A couple of weeks ago I wrote about Shitty First Drafts. Today I continue this series, which will include one or two more posts. The information I shared last time and will share for the rest of the series is taken from a workshop that I give at writers' conferences focusing on editing.
The second draft of a novel is when a writer should look at plot, structure, characters, and story elements. Is the book saying what you want it to say? Have you surprised the reader, or is the plot predictable? Is the ending a satisfactory conclusion to the story, or is it contrived? Have you taken the reader up to mountain peaks and down to valleys, or is the writing flat?
The essence of story is drama, and drama naturally flows out of action and reaction. Is that happening in your story?
Is your cast of characters appropriate? Are they interesting? Do they all add something to the story? Are they balanced throughout, or have you given secondary characters too much time?
Some writers, like Eileen Goudge, who’s written several books in a series set in Carson Springs, California have so many characters it is hard to keep track of them. When I reviewed one of her later books, A Wish Come True, I found sub-plots that didn’t always connect to the main plot. I think she made one of the basic mistakes series writers sometimes do, and that was to introduce the reader to the whole community in every story. Information about these characters was repeated almost every time one of them took the stage, which made for some ponderous reading in places.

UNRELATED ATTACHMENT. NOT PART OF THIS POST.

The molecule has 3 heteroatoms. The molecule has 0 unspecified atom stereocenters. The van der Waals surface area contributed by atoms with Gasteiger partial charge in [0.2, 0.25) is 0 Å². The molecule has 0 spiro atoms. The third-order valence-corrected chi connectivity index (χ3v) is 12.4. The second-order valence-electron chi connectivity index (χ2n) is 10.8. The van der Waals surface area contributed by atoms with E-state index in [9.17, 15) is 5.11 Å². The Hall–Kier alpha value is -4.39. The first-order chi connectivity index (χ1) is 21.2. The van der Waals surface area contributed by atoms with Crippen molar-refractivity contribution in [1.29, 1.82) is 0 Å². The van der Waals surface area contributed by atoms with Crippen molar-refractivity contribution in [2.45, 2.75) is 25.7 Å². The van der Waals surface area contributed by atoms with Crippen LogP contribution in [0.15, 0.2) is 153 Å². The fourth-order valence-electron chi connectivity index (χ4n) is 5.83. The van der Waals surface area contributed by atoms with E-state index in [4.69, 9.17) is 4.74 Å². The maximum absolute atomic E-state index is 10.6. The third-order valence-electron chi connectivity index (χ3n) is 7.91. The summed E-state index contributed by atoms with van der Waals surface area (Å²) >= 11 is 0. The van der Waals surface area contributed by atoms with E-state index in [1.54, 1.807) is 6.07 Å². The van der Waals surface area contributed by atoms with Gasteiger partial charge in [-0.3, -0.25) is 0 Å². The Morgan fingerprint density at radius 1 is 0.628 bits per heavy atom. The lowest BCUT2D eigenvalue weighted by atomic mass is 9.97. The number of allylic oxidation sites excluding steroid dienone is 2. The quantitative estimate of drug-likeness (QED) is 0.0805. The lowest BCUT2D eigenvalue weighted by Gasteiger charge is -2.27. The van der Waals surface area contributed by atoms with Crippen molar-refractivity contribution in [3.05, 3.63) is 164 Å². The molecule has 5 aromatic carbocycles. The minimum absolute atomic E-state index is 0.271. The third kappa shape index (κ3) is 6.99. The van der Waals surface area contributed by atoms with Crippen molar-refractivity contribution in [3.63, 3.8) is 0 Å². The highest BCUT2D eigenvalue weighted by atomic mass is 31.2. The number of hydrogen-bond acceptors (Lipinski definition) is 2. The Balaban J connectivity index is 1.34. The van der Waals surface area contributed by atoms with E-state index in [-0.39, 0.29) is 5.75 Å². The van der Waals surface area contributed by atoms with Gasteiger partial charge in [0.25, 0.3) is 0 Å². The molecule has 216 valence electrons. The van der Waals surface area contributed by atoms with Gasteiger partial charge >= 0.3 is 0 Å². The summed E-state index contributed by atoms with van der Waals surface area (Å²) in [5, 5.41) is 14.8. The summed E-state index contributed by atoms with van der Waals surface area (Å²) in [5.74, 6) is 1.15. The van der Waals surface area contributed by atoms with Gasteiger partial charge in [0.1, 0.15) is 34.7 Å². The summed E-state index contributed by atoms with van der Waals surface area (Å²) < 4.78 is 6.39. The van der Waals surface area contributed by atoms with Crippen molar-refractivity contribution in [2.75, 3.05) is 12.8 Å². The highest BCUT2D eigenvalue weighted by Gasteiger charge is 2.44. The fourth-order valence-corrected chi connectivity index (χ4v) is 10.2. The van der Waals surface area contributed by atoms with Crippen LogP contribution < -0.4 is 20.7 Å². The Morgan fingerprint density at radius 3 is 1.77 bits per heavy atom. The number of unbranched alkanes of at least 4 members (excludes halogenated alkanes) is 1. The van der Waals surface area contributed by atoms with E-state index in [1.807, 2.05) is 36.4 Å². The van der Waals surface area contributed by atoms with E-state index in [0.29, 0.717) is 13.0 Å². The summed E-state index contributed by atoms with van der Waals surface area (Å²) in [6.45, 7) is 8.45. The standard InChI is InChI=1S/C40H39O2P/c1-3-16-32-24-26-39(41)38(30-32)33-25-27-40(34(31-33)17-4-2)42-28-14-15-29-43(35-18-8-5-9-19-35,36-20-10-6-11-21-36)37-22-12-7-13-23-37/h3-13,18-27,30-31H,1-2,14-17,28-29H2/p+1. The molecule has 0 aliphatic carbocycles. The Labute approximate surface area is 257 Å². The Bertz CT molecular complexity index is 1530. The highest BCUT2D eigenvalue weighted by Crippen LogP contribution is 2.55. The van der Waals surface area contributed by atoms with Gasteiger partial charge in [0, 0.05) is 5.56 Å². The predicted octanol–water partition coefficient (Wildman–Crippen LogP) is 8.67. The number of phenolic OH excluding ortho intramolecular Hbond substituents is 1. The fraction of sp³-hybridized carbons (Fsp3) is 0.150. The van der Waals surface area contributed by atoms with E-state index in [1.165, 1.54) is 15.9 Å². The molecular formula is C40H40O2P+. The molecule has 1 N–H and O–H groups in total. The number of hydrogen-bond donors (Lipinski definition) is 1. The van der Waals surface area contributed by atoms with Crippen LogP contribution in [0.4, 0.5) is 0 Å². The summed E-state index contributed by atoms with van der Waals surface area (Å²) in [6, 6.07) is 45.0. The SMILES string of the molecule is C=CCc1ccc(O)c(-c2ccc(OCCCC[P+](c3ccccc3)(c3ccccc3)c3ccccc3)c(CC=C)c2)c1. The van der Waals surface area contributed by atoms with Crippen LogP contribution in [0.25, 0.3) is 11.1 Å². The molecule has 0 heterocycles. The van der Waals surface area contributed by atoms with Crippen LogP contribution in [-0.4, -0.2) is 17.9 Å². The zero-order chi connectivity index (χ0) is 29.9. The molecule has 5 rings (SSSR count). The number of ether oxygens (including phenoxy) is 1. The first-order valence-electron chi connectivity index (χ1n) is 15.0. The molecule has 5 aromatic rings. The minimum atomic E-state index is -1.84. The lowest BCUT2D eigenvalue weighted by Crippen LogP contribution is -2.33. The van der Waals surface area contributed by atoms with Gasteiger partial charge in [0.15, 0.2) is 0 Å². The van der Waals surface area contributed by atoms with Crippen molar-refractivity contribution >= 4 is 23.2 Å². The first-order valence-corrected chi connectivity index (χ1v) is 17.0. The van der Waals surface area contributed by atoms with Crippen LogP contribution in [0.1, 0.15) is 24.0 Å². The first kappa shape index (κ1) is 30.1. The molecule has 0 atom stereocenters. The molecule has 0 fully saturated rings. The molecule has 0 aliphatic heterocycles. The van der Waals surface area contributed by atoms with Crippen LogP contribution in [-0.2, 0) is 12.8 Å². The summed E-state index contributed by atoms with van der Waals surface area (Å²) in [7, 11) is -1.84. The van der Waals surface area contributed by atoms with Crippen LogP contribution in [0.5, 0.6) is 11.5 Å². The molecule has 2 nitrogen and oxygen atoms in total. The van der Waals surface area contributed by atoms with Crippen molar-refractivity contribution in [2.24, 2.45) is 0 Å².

I skip-read through parts of the book, and as an author, you never want to give your reader an opportunity – or a need – to skip read. Most readers who really love to read want to be able to savor the words as much as the story.
SHOW - DON'T TELL
We all start off with a lot more telling than showing and that's okay. It's part of the shitty first draft. To me, the biggest creative challenge comes in the second draft when we try to make the story come alive with active scenes and vivid details that draw the reader into our work.
Some people are better than others at first drafts, but most good books go through one or two complete rewrites.
Then, too, there are some that get published without the rewrite, and we wonder why. Which is why I advise clients not to necessarily pattern their writing after what they read.
I consider this weak writing: "I need a pain shot," she said with some difficulty. Her mouth was dry. (Robin Cook - MUTATION)
To me, this is much stronger: Dagget's anxiety threatened again. He felt boxed in. By the traffic. By this obese man sitting next to him. He could feel his hair turning gray. (Ridley Pearson - HARD FALL)
In the second example the reader is pulled into the moment and the character, feeling the anxiety with him.
Next up: The fish-cleaning approach to editing. Stay tuned.
Maryann Miller is an author and freelance editor. Visit her Web site for information about her books and her editing services.